THE Global Justice Movement Website

THE Global Justice Movement Website
This is the "Global Justice Movement" (dot org) we refer to in the title of this blog.

Tuesday, October 6, 2009

"Show Me the Money," Part II

Reading through Dr. Kurland's response yesterday covering the effects that the implementation and maintenance of a Capital Homesteading program would have on the economy, we come to the realization that the subject is much greater than the time and space Dr. Kurland was able to devote to it. Consequently, he used a lot of "shorthand" that made some implicit assumptions. Because we believe our job is to teach, I felt that expanding a little on what Dr. Kurland said might be appropriate. Using his e-mail as the starting point, then, I came up with the following additional response . . . which I'll cut into two parts both to make it more manageable to read and to save me the trouble of coming up with postings for the rest of the week.

Dear Dr. Kurland:

I think the questioner is expressing something that we're going to start hearing more about: where is the money to come from for Capital Homesteading? This highlights the importance of the work of Dr. Harold G. Moulton, especially as summarized in his 1935 monograph, The Formation of Capital.

To try and state the case of contemporary economics and finance as briefly as possible, the set of assumptions and reasoning underlying the comments seems to go something like this:
1. Existing accumulations of savings are the sole source of financing for anything, whether capital formation, government spending, or stimulating consumer demand.

2. These accumulations can be redistributed through the hidden tax of inflation, but only within certain tolerable limits imposed by the Keynesian tradeoff between unemployment and inflation.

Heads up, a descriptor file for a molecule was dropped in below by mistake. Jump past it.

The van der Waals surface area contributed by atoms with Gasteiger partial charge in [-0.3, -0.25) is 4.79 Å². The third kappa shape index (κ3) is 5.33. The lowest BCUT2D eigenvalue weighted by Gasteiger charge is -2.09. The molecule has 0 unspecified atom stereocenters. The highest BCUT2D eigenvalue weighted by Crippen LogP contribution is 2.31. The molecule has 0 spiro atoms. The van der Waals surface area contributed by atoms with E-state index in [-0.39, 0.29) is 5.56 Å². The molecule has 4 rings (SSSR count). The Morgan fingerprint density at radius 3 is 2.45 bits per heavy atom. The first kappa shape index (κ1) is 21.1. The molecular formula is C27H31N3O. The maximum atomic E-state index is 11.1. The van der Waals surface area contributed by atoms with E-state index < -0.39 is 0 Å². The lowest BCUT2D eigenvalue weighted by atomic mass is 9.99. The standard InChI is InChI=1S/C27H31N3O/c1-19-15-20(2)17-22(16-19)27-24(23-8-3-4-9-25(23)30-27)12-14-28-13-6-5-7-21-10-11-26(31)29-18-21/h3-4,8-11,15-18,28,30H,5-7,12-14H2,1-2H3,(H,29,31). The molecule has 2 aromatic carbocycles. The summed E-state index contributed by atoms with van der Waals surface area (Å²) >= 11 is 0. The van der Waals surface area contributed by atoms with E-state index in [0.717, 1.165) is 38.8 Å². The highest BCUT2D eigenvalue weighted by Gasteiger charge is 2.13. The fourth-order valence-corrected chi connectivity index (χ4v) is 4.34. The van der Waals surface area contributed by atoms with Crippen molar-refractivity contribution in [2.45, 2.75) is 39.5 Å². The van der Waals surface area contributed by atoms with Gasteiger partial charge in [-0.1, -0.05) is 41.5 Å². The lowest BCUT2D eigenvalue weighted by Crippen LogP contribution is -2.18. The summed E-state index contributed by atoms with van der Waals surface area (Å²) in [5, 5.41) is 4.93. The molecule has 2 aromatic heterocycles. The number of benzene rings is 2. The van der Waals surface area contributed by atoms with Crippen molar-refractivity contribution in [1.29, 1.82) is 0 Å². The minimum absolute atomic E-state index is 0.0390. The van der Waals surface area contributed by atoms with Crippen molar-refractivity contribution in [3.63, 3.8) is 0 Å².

3. This tradeoff limits the amount of money available for anything, that is, the amount of money available determines the level of transactions.

4. If government uses up all the available money, whether directly through taxation or indirectly through inflation, capital formation will be spurred by the increase in effective consumer demand, limited by the amount of savings existing in the system and taxed away or redistributed through inflation.

5. If the money currently being used by government is, instead, diverted to Capital Homestead Accounts, business will be starved for financing, the State will be unable to fund its programs, and, since Capital Homesteaders will use their capital incomes first to repay the credit and then spend for consumption, there will be insufficient savings in the system to start the cycle over again at #1; economic growth will grind to a halt, and there will be an economic meltdown.
The fallacy in this argument, the source of the other fallacious assumptions and conclusions, is the dogmatic belief that existing accumulations of savings are the sole source of financing for anything. Under this assumption, small ownership for Capital Homesteading cannot be financed unless we strip government, consumers, and big business of financing. The quantity of money, presumably limited to what already exists, is an iron constraint that holds economic growth and development in a condition of utter dependency on it — what Kelso and Adler called, "The Slavery of Savings." Virtually all current schools of economics insist that the quantity of money in the system determines the level of trade. Period.

The story does not, however, end with that period, whatever mainstream economists want to believe. Something else is possible, and that "something else" will be the subject of the third and final posting in this series.